Michael Maoz

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Michael Maoz
VP Distinguished Analyst
13 years at Gartner
26 years IT industry

Michael Maoz is a research vice president and distinguished analyst in Gartner Research. His research focuses on CRM and customer-centric Web strategies. Mr. Maoz is the research leader for both the customer service and support strategies area and customer-centric Web… Read Full Bio

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Why CIOs should push BI into the hands of the customer

by Michael Maoz  |  November 12, 2013  |  2 Comments

Though CIOs may be expected to support internal Business Intelligence initiatives, the idea that we must also treat our customers with respect by supplying them with key data points is overlooked. There is a certain BI paternalism that says, “we know what is best for you,’ that leaves customers in the dark.

It is nearing that time of year when I am required to re-enroll in my current health care plan, or select another.  For those of you living in countries differently enlightened about health care, here in the United States the citizens of the country do not support universal health care. (As a sidebar, the notion goes something like this: it would be too expensive for the Federal government and would be a drain on the population. Yet per capita spending on health care in the US is about 75% higher than almost all other Western countries, and the US dedicates a higher percentage of GDP to healthcare than anyone. And for all that life expectancy in the US does not even make the Top 25 in the world.)

What would a customer investing a not-insignificant amount of money in a health care plan want to know in order to make an informed decision about next year? What did I get from my health plan last year and over the past several years? What is the benefit for dollar spent? How did the version of the plan that I chose for 2013 compare to the three other versions of the plan that I might have chosen? How often were my claims accepted? What percentage of each claim was covered, and which were not? What were the reasons? How has my consumption of benefits changed year over year? How do I compare to my cohort group? How do I compare to other demographic segments? Do I have more claims, or more types of claims, or higher bills, or higher deductibles than I require? Which physicians in my location are ‘in-network’ who also have the highest Patient-Rating?

Basically, whether we are talking about health insurance or taxes, or power consumption or rental cars or hotel stays or bank fees, consumers receive extremely limited data about the performance of their products and services and how they might better invest, purchase, or consume. What is fairly standard for wealth management sites is almost completely missing in other industries: a true statement that honestly reflects the benefits of a relationship with the company/enterprise/government that you are trusting to provide you goods and services.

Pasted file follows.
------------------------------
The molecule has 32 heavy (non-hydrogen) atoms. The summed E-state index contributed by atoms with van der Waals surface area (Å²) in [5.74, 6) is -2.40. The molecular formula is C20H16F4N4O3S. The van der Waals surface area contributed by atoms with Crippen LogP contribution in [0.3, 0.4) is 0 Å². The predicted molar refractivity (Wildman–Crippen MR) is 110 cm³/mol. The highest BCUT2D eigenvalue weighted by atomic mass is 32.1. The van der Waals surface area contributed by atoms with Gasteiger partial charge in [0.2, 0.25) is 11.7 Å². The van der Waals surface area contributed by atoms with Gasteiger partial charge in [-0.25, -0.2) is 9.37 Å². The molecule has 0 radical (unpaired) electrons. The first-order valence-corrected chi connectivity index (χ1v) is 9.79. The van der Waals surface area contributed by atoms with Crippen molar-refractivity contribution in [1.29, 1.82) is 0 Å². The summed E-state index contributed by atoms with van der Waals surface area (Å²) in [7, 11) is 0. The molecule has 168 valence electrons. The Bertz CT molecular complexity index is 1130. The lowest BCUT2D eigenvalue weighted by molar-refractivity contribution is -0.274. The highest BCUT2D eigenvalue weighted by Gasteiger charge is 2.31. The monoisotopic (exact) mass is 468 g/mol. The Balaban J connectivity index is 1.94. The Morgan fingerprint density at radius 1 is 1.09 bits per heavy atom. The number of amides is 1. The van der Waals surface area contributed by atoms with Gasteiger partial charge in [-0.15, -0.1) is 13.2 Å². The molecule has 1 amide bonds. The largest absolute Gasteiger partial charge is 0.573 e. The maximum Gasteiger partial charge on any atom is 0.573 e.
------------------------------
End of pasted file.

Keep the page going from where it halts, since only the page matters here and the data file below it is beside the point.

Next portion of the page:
The result of BI living in an internal bubble, primarily accessible to business managers and C-Suite, is that customers rarely feel confident that the products and services that they consume served them well. Instead they rely on memory, and memory is skewed to recall the negative.

Let’s do ourselves all a favor: push the boundaries of business intelligence tools beyond the enterprise and into the hands of the customer. They just might trust us more.

What do you think? Too much risk for too little reward?

2 Comments »

Category: Business Intelligence CIO CRM Innovation and Customer Experience Leadership Social Networking Strategic Planning     Tags:

2 responses so far ↓

  • 1 John Dodge   November 12, 2013 at 3:59 pm

    Excellent point. You’d think the customer (ergo patient) would have that data at their fingertips during open enrollment. I’ll give you another example. I installed solar panels on my home 18 months ago and have been getting `0′ electric bills. That’s great and I know how much power they generate (900 kWh on a good month here in the Northeast), but until recently had no idea how much surplus power my solar system is generating each month. I just noticed my bill says I had a 145 kWh surplus for the October billing period and that I have accumulated a credit balance of $138. This data answered my question about whether I am generating enough surplus energy to justify a check request. Apparently not so I will use the power company credits to get me thought the cloudier and shorter days of Fall and winter when my system is less productive.

    It’s not exactly a Big Data thing, but important data nonetheless.

  • 2 Terri White   November 21, 2013 at 4:39 pm

    This is the future of BI in my opinion. I like to call it “my so-called data-driven life.” BI should not stop at empowering employees, but should also be used to extend analytic capabilities to partners and customers. To be clear, this re-tooling is not a “dumbing down”; instead, it’s about simplifying and investing more in the user experience and design interface. You could think of BI being delivered as “infoapps”. Packaging data into new products in clever ways will be the key to competitive differentiation for all types of industries in the near future. Perhaps we will “opt in” for data services that could enlighten, entertain and enrich our lives.